Learning requires the updating of predictions based on experience, a process thought to be driven by error signals carried by dopaminergic neurons. The short-circuiting of this process by many drugs of abuse is an important factor in addiction. Despite this, the neural circuits that calculate changes in expectation and act upon conditioning dopamine signals remain largely unknown. As in mammals, dopamine plays an instructive role in the adaptive behavior of the fly, Drosophila melanogaster. We have previously identified a subset of dopaminergic neurons sufficient to provide conditioning error signals during olfactory learning, and have anatomically mapped the source of reinforcement to a single cluster of 12 cells, the PPL1 neurons. This project will take advantage of the numerical simplicity and genetic tractability of the fly brain and use the PPL1 cluster as the point of entry into the conserved mechanisms underlying adaptive behavior. Using a combination of genetic, neuroanatomical and optogenetic approaches along with functional optical imaging, electrophysiology and behavioral analysis, we will address four Specific Aims: 1) We will target optogenetic tools to restricted subsets of PPL1 neurons and establish which cells are necessary, and which sufficient, to drive learning. 2) We will use optical and electrophysiological recordings to monitor the activity of PPL1 neurons before, during, and after learning, allowing us to test the hypothesis that PPL1 output represents a prediction error signal. The effect of cocaine, methylphenidate, and amphetamine on this learning process will be determined, revealing the effects of these drugs of abuse on an identified learning circuit. 3) We will trace PPL1 projections to the storage sites of associative memories, analyze the biophysical changes underlying memory formation, and identify the circuit components that relay the contents of memory to downstream decision-making centers. 4) We will identify and manipulate synaptic inputs to PPL1 neurons in an effort to dissect the biological algorithm that regulates dopamine release. The project thus addresses fundamental questions about the neural principles underpinning adaptive behavior and addiction, using powerful new technologies in an eminently tractable experimental system.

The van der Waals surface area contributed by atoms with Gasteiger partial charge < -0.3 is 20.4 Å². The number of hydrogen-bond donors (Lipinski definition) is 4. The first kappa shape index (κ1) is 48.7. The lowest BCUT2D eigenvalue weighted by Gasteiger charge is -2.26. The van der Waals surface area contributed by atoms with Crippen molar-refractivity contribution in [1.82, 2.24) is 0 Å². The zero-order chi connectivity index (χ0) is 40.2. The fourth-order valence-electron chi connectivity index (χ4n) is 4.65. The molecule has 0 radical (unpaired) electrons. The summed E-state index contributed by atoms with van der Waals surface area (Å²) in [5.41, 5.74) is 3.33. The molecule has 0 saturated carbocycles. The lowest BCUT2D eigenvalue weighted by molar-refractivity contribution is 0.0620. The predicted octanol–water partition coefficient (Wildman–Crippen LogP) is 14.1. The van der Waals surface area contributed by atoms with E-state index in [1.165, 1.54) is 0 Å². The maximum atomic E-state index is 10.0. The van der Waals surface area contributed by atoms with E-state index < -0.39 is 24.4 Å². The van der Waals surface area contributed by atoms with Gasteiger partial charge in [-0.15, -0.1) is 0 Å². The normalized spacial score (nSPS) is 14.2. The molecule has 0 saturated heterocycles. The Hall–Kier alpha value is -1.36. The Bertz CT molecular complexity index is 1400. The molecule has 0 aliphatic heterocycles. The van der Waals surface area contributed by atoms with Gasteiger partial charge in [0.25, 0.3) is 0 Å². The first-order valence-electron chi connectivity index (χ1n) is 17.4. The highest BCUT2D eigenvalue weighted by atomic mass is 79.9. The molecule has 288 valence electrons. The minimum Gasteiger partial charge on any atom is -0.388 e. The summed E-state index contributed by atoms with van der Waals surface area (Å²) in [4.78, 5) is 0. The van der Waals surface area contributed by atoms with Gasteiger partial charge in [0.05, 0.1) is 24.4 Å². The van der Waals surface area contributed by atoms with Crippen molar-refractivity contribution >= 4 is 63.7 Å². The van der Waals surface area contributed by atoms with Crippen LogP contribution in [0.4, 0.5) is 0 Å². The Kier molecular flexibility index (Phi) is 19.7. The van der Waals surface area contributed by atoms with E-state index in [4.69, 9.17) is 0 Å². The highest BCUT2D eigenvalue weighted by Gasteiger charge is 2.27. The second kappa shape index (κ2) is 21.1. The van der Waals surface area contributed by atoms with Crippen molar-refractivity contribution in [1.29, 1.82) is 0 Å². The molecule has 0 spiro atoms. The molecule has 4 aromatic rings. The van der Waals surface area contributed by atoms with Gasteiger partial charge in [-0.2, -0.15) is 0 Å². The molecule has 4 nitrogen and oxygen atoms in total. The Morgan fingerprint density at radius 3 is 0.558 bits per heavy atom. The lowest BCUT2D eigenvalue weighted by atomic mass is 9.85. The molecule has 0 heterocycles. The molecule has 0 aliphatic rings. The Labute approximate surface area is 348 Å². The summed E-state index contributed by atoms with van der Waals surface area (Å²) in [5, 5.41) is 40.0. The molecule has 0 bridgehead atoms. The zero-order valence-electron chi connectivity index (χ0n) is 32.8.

Drugs of abuse are thought to cause addiction by subverting the brain mechanisms by which we learn from positive experiences. The goal of this project is to understand these mechanisms in cellular and molecular detail, by investigating how key nerve cells interact during learning, and to identify how these interactions are altered by drug abuse.
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